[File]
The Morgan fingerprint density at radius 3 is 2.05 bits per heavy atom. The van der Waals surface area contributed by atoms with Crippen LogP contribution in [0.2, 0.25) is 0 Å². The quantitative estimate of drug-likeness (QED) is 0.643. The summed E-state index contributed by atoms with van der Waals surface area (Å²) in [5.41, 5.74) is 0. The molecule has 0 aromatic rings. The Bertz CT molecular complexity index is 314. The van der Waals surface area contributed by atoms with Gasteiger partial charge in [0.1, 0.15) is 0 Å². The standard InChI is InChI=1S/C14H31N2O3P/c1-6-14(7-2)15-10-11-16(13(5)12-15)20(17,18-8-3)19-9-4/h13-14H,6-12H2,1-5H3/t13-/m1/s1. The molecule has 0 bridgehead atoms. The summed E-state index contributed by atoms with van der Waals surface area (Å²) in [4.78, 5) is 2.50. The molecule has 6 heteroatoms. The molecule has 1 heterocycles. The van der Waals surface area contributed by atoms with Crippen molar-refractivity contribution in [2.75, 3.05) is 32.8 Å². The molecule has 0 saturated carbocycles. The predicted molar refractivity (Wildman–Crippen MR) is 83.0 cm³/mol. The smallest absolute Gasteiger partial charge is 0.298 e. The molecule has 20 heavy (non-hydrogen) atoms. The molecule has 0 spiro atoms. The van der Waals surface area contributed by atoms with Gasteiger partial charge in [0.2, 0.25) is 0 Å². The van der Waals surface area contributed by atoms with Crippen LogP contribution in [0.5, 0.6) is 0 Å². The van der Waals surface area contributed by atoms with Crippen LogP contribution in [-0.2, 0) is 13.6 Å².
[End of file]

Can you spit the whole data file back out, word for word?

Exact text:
The Morgan fingerprint density at radius 3 is 2.05 bits per heavy atom. The van der Waals surface area contributed by atoms with Crippen LogP contribution in [0.2, 0.25) is 0 Å². The quantitative estimate of drug-likeness (QED) is 0.643. The summed E-state index contributed by atoms with van der Waals surface area (Å²) in [5.41, 5.74) is 0. The molecule has 0 aromatic rings. The Bertz CT molecular complexity index is 314. The van der Waals surface area contributed by atoms with Gasteiger partial charge in [0.1, 0.15) is 0 Å². The standard InChI is InChI=1S/C14H31N2O3P/c1-6-14(7-2)15-10-11-16(13(5)12-15)20(17,18-8-3)19-9-4/h13-14H,6-12H2,1-5H3/t13-/m1/s1. The molecule has 0 bridgehead atoms. The summed E-state index contributed by atoms with van der Waals surface area (Å²) in [4.78, 5) is 2.50. The molecule has 6 heteroatoms. The molecule has 1 heterocycles. The van der Waals surface area contributed by atoms with Crippen molar-refractivity contribution in [2.75, 3.05) is 32.8 Å². The molecule has 0 saturated carbocycles. The predicted molar refractivity (Wildman–Crippen MR) is 83.0 cm³/mol. The smallest absolute Gasteiger partial charge is 0.298 e. The molecule has 20 heavy (non-hydrogen) atoms. The molecule has 0 spiro atoms. The van der Waals surface area contributed by atoms with Gasteiger partial charge in [0.2, 0.25) is 0 Å². The van der Waals surface area contributed by atoms with Crippen LogP contribution in [0.5, 0.6) is 0 Å². The van der Waals surface area contributed by atoms with Crippen LogP contribution in [-0.2, 0) is 13.6 Å².